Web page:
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UNIT 27 'RURAL CLASSES AND LIFE-STYLE
27.0 27.1 27.2 27.3 Objectives Introduction Structure of Rural Society Standard of Living 27.3.1 Clothing 27.3.2 Housing 27.3.3 Food 27.4 Social Life 27.4.1 Family Life 27.4.2 Social Institutions and Customs 27.4.3 Festivals aqd Amusements 27.5 Let Us Sum U P 27.6 Answers to Check Ycur Progress Exercises
India has traditionally been an agricultural coun'try, having most of its population located in the rural areas. Any worthwhile study, therefore, of Indian society has perforce to rake into account the life of the rural classes. This Unit will introduce you to the following :.. the groups of population residing in rural areas in the 16th-18th century; their life-styles and the standards of living; and the customs and social institutions prevalent in rural areas.
India is a land of villages. Even today the bulk of its population resides in villages. And what is true today H;ould be even truer for those periods of history when industrial production was small, never going beyond a few scattered artisan and handicraft industries, and agriculture was the major vocation for a very large part of its population. How, then did the Indians live in villages? This is a big question that can itself be split into a ntkmber of smaller questions, a few of which could be : Was rural India a homogernous group or did several groups together comprise rural society? How was production organisect i n this society? What was the nature of interpersonal relationships?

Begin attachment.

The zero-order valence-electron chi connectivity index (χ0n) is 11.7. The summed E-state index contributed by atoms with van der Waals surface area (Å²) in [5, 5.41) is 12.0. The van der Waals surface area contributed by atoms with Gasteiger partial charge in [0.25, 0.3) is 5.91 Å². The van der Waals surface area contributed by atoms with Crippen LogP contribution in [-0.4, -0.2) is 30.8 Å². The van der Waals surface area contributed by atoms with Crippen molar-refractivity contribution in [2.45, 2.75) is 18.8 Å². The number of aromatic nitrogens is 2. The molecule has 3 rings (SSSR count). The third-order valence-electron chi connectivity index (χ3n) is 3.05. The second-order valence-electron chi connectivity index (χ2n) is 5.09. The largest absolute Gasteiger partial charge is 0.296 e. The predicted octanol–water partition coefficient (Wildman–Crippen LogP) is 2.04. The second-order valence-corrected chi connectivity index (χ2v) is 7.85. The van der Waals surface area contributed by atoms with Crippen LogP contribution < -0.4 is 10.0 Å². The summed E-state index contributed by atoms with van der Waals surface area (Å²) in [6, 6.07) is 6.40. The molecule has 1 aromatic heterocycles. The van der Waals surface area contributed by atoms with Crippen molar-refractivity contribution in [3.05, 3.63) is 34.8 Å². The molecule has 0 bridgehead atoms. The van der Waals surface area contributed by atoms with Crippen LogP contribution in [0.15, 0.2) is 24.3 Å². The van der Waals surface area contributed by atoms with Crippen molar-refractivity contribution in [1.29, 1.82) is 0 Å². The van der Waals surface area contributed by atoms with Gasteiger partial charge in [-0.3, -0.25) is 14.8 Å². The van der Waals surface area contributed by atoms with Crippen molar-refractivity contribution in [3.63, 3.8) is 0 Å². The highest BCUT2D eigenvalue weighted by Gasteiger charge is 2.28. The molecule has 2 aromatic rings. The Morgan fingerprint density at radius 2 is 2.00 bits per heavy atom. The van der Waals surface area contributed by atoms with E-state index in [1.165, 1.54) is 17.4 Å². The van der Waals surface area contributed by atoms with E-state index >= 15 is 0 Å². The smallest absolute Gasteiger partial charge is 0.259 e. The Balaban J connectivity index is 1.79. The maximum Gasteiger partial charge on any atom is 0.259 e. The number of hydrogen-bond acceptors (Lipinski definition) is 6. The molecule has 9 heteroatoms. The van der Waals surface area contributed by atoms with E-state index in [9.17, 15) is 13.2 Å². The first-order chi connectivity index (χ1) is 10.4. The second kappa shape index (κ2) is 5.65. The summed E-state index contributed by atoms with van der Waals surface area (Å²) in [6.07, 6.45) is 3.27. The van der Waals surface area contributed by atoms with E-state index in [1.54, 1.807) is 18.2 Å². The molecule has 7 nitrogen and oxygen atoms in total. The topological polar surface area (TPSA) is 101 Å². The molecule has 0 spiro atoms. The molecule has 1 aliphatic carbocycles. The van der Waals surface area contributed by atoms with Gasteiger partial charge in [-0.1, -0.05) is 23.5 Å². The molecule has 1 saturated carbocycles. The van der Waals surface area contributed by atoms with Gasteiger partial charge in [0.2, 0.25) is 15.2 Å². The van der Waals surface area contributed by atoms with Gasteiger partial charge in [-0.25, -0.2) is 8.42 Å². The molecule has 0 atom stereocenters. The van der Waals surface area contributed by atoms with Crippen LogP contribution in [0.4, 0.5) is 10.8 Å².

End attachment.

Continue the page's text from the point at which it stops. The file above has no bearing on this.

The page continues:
We shall in the following pages seek to answer theseproblems with reference to the developments from the 16th to mid-18th century.
27.2 STRUCTURE OF RURAL SOCIETY
The basic unit of rural society in India, as observed above, was the village. A village had two principal physical features :
It consisted of a group of families and a collection of dwellings and cultivated land also. The system cf the ownership of cultivated land in the villages has been described in Unit-17 (Block-5) earlier.
If we say that the primary inhabitants of the village were the peasants, we shall be making an obvioiis statement. Peasants were one unit of rural population on whose productive efforts iested the survival o f all other rural (and indeed also non-rbrcll) classes. Bul rhcv were divided by the inequalities of wealth and social status. There